On the eve of the 26th birthday of King Ludwig II, a special peformance of the Passion Play was held just for him.  Four years following the honorary performance, the King gifted the massive statue depicting the crucifixion of Jesus Christ to the people of Oberammergau.  The statue stands nearly 40 feet (12 meters) tall and overlooks the village below as seen in the image at the top of the page.  As I walked along the Ammer, the glacial fed river that wends through the valley bottom to the path to the "Kreuzigungsgruppe" or the crucifixion scene, I was in awe of the sweeping green pastures, forested mountains, and curious cows.  As part of the alpine catholic custom of Gipfelkreuz, or summit crosses, the top of Kofel (pictured to the right) also is adorned with a cross bearing the crucified Jesus Christ.  I hope to make the hike up to that summit on a future adventure to Bavaria only to justify eating more of the delicious gelato! 
Above are only a few of the many Lüftlmalereien that tell traditional tales of Bavaria, children's fables known throughout Germany or even family histories of people of Oberammergau.  Another common sight among homes in Bavaria are windows skirted in mounds of geranium flowers.  While I ventured from the stone paver streets to the fores paths, I crossed the river Ammer and was amazed by the crystal clear water!  Knowing that this water came from high mountain glaciers, I can only imagine how chilled the water is but these ducks did not seem to mind at all!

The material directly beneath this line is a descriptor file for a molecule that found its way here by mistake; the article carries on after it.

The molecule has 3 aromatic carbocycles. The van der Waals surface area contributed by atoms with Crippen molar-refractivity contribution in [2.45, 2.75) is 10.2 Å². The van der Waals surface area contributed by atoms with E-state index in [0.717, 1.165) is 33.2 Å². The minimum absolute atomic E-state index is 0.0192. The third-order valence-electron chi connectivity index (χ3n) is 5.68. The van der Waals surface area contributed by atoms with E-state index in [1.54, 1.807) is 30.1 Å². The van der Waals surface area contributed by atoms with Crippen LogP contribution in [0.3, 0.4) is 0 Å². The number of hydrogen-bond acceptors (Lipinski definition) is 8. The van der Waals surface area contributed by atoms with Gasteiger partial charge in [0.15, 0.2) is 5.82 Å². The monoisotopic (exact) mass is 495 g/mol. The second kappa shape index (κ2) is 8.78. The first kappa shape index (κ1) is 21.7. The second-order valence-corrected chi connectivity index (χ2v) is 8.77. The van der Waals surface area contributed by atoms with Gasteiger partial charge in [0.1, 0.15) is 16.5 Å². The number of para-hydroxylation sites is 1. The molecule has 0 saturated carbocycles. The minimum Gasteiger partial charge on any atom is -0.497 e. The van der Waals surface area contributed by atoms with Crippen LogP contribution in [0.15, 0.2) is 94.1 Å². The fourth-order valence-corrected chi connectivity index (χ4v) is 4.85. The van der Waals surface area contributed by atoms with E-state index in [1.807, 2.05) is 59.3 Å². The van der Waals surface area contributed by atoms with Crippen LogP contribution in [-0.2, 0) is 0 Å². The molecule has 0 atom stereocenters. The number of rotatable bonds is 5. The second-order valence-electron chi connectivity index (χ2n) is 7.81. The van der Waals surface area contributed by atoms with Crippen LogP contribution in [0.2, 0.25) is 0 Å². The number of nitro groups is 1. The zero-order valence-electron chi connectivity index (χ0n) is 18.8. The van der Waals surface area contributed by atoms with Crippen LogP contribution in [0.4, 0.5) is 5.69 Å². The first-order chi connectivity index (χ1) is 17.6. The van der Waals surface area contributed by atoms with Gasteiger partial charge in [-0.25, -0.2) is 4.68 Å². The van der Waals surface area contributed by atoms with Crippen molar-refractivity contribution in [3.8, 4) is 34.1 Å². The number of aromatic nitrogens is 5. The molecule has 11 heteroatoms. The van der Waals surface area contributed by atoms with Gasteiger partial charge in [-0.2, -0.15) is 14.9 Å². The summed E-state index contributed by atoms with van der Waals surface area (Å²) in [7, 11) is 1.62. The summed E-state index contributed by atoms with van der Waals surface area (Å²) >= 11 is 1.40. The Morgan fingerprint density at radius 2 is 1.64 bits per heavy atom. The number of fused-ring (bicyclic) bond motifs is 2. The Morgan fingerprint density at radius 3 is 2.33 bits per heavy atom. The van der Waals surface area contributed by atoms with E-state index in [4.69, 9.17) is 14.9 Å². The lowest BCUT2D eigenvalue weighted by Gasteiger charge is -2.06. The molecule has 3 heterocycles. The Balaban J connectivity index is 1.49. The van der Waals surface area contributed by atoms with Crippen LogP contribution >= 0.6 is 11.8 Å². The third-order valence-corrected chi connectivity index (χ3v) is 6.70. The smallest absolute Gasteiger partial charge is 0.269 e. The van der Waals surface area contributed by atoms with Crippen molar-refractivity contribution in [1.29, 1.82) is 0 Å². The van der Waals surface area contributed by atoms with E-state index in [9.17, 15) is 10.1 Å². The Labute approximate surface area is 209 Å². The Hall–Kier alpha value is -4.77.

The Moorish Kiosk of Linderhof - Ettal, Germany


When I set out to explore this palace of a Bavarian king, finding a this elaborate "kiosk" was the last thing I imagined discovering while walking about the grounds!  Built in Moorish Arabica style by an architect of Karl von Diebitisch of Berlin for the 1867 International Exhibition and bought by a German railroad magnate Henry Strousberg.  Following the Exhibition, the structure was up for auction and King Ludwig could not out bid Strousberg.  However, after some time had passed, Strousberg had a few misfortunes and went into bankruptcy, not any bit suspicious on Ludwig's part in my opinion, and then the King finally was able to move this mysterious piece into his garden collection.   




The sheer detail within every inch of this structure was incredible.  The fact that it had been built in Berlin, moved to Paris for the Exhibition, then back to Germany only to be moved two more times until the final placement at Linderhof, and still is in remarkable condition to this day!  As a collection of various pieces, one of the most impressive is the Peacock Throne, which can be seen in the top right picture.  When I asked the curator what the value of the throne itself was, she responded with "Priceless... along with a few million Euro and a first born son."  Needless to say, this beautiful piece of art is unique in style and striking in the colors that the thousands of pieces of stained glass give the gilded room endless mystery and admiration as do the mountains that stand high over the gardens of Linderhof.